Conducted ~10/2000 & ~8/2005
Terry Gilliam was the first member of Monty Python I ever had the pleasure to interview. As you can imagine, it was quite a momentous event for a comedy fan such as myself. I confess to being a bit nervous, but I needn’t have worried - of all the Pythons I’ve had the chance to chat with, Terry G was easily the most open and candid, with no subject taboo.
This first interview was conducted a month out from the start of principal photography on The Man Who Killed Don Quixote, and while he had his usual pre-shoot jitters, this was a very confident Gilliam, still riding high on the financial and critical success of 12 Monkeys and Fear And Loathing In Las Vegas. Unfortunately, as we all were able to view in the documentary Lost In La Mancha, the production of Quixote unraveled quickly, leaving Gilliam emotionally drained.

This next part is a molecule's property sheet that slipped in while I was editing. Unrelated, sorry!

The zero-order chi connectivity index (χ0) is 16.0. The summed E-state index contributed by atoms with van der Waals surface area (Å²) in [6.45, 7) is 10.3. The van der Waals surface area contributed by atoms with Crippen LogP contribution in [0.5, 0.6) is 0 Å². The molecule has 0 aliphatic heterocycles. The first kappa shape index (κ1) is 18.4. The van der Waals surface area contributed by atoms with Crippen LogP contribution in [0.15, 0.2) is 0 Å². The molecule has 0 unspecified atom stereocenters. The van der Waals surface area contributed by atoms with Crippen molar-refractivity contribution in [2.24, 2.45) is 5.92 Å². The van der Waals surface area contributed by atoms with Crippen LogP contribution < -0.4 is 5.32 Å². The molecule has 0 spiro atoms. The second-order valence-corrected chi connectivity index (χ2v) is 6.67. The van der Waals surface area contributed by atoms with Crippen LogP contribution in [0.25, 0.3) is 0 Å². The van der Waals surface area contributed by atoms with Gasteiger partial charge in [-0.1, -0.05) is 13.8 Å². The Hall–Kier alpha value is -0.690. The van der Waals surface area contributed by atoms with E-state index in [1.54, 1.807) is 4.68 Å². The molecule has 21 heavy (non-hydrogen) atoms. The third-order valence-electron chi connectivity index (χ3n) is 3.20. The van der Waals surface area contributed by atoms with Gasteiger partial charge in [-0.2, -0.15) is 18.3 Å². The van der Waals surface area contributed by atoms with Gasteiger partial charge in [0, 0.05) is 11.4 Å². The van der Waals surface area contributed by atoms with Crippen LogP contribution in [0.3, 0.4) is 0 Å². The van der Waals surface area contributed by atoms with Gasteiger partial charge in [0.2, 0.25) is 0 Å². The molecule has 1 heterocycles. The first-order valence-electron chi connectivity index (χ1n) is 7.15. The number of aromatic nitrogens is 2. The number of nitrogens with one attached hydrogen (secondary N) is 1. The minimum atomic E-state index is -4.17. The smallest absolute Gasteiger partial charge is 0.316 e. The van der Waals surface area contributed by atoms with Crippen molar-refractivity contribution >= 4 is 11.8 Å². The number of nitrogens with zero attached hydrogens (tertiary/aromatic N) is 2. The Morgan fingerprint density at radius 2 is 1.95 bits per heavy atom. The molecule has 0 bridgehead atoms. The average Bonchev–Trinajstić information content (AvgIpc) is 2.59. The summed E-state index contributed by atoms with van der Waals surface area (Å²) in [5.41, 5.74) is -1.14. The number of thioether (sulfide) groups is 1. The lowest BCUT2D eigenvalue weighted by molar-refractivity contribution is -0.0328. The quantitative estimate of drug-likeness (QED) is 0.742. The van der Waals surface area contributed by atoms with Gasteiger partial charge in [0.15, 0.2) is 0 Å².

Over the next few years, audiences would be hard-pressed to even find theaters playing Brothers Grimm (marked by battles with the Brothers Weinstein) and the gothic Tideland (both are worth a second look on DVD. And, as we all know, tragedy marked the production of his latest film, The Imaginarium Of Doctor Parnassus, further fueling the ludicrous chants of the so-called “Gilliam Curse”.